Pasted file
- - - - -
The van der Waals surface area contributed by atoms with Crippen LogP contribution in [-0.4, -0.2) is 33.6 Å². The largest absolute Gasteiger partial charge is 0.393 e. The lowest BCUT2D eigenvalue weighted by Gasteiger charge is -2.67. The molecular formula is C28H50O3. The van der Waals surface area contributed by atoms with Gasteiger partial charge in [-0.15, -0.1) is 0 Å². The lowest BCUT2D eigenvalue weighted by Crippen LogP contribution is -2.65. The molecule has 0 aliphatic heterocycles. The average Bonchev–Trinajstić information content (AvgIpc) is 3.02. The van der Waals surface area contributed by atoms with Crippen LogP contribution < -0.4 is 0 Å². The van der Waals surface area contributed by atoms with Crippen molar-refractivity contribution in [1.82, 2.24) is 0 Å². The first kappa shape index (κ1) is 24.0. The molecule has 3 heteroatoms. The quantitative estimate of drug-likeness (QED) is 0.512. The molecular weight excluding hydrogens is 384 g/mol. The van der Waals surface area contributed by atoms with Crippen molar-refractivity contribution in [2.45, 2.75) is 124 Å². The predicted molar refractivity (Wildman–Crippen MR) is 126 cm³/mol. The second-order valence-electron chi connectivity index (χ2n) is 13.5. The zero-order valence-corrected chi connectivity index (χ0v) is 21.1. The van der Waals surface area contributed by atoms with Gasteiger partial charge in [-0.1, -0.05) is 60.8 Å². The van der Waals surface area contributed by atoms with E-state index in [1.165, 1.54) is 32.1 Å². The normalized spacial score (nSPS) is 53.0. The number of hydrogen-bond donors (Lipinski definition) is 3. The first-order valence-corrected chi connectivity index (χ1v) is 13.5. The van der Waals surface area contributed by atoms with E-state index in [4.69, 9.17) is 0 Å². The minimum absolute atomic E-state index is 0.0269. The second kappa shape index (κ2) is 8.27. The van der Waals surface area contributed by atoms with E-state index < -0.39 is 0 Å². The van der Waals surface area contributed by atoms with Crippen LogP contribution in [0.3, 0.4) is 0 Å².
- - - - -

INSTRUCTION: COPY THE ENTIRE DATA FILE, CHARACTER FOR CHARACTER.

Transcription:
The van der Waals surface area contributed by atoms with Crippen LogP contribution in [-0.4, -0.2) is 33.6 Å². The largest absolute Gasteiger partial charge is 0.393 e. The lowest BCUT2D eigenvalue weighted by Gasteiger charge is -2.67. The molecular formula is C28H50O3. The van der Waals surface area contributed by atoms with Gasteiger partial charge in [-0.15, -0.1) is 0 Å². The lowest BCUT2D eigenvalue weighted by Crippen LogP contribution is -2.65. The molecule has 0 aliphatic heterocycles. The average Bonchev–Trinajstić information content (AvgIpc) is 3.02. The van der Waals surface area contributed by atoms with Crippen LogP contribution < -0.4 is 0 Å². The van der Waals surface area contributed by atoms with Crippen molar-refractivity contribution in [1.82, 2.24) is 0 Å². The first kappa shape index (κ1) is 24.0. The molecule has 3 heteroatoms. The quantitative estimate of drug-likeness (QED) is 0.512. The molecular weight excluding hydrogens is 384 g/mol. The van der Waals surface area contributed by atoms with Crippen molar-refractivity contribution in [2.45, 2.75) is 124 Å². The predicted molar refractivity (Wildman–Crippen MR) is 126 cm³/mol. The second-order valence-electron chi connectivity index (χ2n) is 13.5. The zero-order valence-corrected chi connectivity index (χ0v) is 21.1. The van der Waals surface area contributed by atoms with Gasteiger partial charge in [-0.1, -0.05) is 60.8 Å². The van der Waals surface area contributed by atoms with E-state index in [1.165, 1.54) is 32.1 Å². The normalized spacial score (nSPS) is 53.0. The number of hydrogen-bond donors (Lipinski definition) is 3. The first-order valence-corrected chi connectivity index (χ1v) is 13.5. The van der Waals surface area contributed by atoms with E-state index in [4.69, 9.17) is 0 Å². The minimum absolute atomic E-state index is 0.0269. The second kappa shape index (κ2) is 8.27. The van der Waals surface area contributed by atoms with E-state index < -0.39 is 0 Å². The van der Waals surface area contributed by atoms with Crippen LogP contribution in [0.3, 0.4) is 0 Å².